Freezing rain warnings have ended in Saskatchewan after most of the southwest corner of the province was expected to see some.
"Places like Swift Current and Kindersley that are hovering very close to the zero mark, there's a good chance of freezing rain occurring in patches," John Paul Cragg, warning preparedness meteorologist with Environment Canada, said Monday morning.
Southern Saskatchewan will be seeing a slight dip into colder temperatures as a cold front wafts through the province. But for once the Environment Canada weather office has some good news: it’s not going to be that bad.
“Even with the cold front passage, we’re not going to be plunged deep into that Arctic air like we were before,” said meteorologist Dave Carlsen. “It’s going to cool down a little bit but no need to worry about it going back into the deep freeze any time soon.”
The Saskatchewan Highway Hotline says fog is causing problems on highways east of Regina.
On Highways 1 and 46 near Balgonie and 33 heading to Kroneau, visibility is near zero.
“We don’t have travel not recommended out, so you can still travel but with your own precautions,” said Erica Gudnason with the Highway Hotline.
Other areas have some icy conditions or pavement frost.
For up-to-date road conditions click here.
As a deep fog settles into southern Saskatchewan, the Minstry of Highways is warning about some dangerous roads throughout the night Friday.
As of 6 p.m. only a few areas just south of Regina had been designated as areas where travel was not recommended.
But Doug Wakabayashi with the Ministry said the warm air in the province could make for some testy driving.
After a month in the deep freeze, Saskatchewan will finally see the mercury rise next week.
Starting Saturday, temperatures in Saskatoon are expected to rise to near zero and stay that way until at least next Thursday.
“We’re getting warmer air infiltrating from the Pacific, coming through Saskatchewan and into Manitoba and that’s why we’re getting that warm up,” Environment Canada meteorologist John Paul Cragg said.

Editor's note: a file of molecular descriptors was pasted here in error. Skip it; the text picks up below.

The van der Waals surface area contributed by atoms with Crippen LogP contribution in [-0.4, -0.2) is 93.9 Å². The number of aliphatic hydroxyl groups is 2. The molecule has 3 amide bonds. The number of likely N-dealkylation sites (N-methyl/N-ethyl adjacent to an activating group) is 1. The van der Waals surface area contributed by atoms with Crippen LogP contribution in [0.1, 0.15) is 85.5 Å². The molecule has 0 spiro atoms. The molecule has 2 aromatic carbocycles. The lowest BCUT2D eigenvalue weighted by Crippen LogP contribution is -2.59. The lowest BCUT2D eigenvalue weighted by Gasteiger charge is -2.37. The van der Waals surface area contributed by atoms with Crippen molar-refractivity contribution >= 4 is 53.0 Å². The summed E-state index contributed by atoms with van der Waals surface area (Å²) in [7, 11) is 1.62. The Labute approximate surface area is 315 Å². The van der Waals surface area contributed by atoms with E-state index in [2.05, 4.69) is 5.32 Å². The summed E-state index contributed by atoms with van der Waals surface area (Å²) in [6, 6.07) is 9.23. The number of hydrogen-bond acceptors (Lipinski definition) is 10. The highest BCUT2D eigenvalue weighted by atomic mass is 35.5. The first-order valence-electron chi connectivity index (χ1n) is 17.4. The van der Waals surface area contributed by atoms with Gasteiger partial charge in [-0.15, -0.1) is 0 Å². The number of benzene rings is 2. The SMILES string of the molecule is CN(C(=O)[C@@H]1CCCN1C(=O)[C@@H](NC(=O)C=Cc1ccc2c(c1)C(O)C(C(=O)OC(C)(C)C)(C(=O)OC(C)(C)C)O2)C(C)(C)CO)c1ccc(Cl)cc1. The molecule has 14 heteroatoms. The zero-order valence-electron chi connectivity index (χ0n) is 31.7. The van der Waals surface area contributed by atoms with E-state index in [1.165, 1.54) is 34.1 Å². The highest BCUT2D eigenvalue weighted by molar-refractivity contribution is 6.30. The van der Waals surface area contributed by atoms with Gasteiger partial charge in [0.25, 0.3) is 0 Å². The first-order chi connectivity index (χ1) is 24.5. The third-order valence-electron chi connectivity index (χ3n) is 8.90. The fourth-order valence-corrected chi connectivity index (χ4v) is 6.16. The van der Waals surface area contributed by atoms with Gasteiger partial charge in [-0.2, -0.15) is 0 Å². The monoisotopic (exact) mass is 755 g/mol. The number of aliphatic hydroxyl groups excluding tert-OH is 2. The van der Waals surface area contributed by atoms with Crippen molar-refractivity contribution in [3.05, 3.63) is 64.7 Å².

That warmer air brings temperatures in the single negative digits.
According to a special weather statement released by Environment Canada (EnCan) Thursday evening, warm air and light winds will make for a blanket of dense fog in Southern Saskatchewan.
EnCan warned that visibility could be near zero in some areas with moisture from the fog causing roads to become very slippery.
For up to date weather information, click here.
Even with the mercury on the rise Thursday, ice and fog played a factor in a number of collisions throughout Saskatchewan.
The weather could serve as a reminder to drivers that winter driving needs to be practiced at all times during the coldest months of the year.
"We've been going through a pretty tough winter weather-wise, and I think the little hint of sunshine maybe has given people a false sense of security," said Ian Barr, a traffic sergeant with the Regina Police Service.
The weather might be warmer but the roads were a mess in Regina on Thursday.
The Regina Police Service reported that there were ten crashes impacting traffic in Regina by 2 p.m., four of them resulting in injuries.
Three took place before 8 a.m., while two rollovers during the lunch hour were tying up traffic. One happened on the Ring Road between Dewdney and Ross Avenue and another was on Highway 46 and Fleet Street near the city's snow dump site. Then after 1 p.m. a two-car crash at Albert St. and 4th Ave. also slowed down driver.
Winter has a firm, icy grip on Regina once again as we’ve seen snow and bitterly cold temperatures wrap themselves around the city over the last month and as always the weather is taking it's toll on city streets.
Manager of winter maintenance Chris Warren maintains road crews are out and ready to handle any snow or ice related problems that develop. Right now some snow ridges or windrows are getting pretty high, but Warren said they are dealing with them.
With Environment Canada predicting a mid-winter warm up for Saskatchewan, people in Regina were praising Old Man Winter’s change of heart.
Temperatures were expected to hit single digits by Thursday and stay there for over a week, making construction workers in the Queen City very happy.
“We’ll get more out this than we’ve had since mid-November,” said Byron, a site foreman for Smith Built Construction who didn’t want to give his last name. “It’ll make the difference of the winter.”